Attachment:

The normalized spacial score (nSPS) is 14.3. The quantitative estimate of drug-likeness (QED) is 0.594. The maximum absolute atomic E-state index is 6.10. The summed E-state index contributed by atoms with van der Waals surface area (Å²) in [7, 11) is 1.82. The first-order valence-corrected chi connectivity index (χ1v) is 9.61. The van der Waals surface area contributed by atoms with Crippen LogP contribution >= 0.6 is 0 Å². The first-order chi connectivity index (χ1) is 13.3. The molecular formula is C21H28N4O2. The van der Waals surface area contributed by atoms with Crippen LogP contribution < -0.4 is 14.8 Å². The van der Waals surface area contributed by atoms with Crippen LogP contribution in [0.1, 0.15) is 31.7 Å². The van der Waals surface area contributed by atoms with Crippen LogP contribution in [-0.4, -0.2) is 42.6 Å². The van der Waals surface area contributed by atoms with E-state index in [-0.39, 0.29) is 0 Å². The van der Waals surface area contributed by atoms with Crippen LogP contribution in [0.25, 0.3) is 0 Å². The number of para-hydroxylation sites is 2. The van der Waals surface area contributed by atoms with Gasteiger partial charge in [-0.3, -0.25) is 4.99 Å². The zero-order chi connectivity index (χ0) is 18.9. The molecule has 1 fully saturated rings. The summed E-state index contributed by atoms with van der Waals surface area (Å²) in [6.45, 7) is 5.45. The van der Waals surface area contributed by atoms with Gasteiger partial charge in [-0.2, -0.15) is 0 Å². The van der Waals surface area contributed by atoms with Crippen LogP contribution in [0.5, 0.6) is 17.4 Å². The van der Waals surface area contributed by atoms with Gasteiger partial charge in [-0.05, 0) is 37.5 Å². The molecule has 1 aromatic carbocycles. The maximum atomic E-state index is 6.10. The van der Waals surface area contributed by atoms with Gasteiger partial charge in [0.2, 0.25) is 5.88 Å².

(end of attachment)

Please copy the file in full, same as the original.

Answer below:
The normalized spacial score (nSPS) is 14.3. The quantitative estimate of drug-likeness (QED) is 0.594. The maximum absolute atomic E-state index is 6.10. The summed E-state index contributed by atoms with van der Waals surface area (Å²) in [7, 11) is 1.82. The first-order valence-corrected chi connectivity index (χ1v) is 9.61. The van der Waals surface area contributed by atoms with Crippen LogP contribution >= 0.6 is 0 Å². The first-order chi connectivity index (χ1) is 13.3. The molecular formula is C21H28N4O2. The van der Waals surface area contributed by atoms with Crippen LogP contribution < -0.4 is 14.8 Å². The van der Waals surface area contributed by atoms with Crippen LogP contribution in [0.1, 0.15) is 31.7 Å². The van der Waals surface area contributed by atoms with Crippen LogP contribution in [-0.4, -0.2) is 42.6 Å². The van der Waals surface area contributed by atoms with E-state index in [-0.39, 0.29) is 0 Å². The van der Waals surface area contributed by atoms with Crippen LogP contribution in [0.25, 0.3) is 0 Å². The number of para-hydroxylation sites is 2. The van der Waals surface area contributed by atoms with Gasteiger partial charge in [-0.3, -0.25) is 4.99 Å². The zero-order chi connectivity index (χ0) is 18.9. The molecule has 1 fully saturated rings. The summed E-state index contributed by atoms with van der Waals surface area (Å²) in [6.45, 7) is 5.45. The van der Waals surface area contributed by atoms with Gasteiger partial charge in [-0.2, -0.15) is 0 Å². The van der Waals surface area contributed by atoms with Crippen LogP contribution in [0.5, 0.6) is 17.4 Å². The van der Waals surface area contributed by atoms with Gasteiger partial charge in [-0.05, 0) is 37.5 Å². The molecule has 1 aromatic carbocycles. The maximum atomic E-state index is 6.10. The van der Waals surface area contributed by atoms with Gasteiger partial charge in [0.2, 0.25) is 5.88 Å².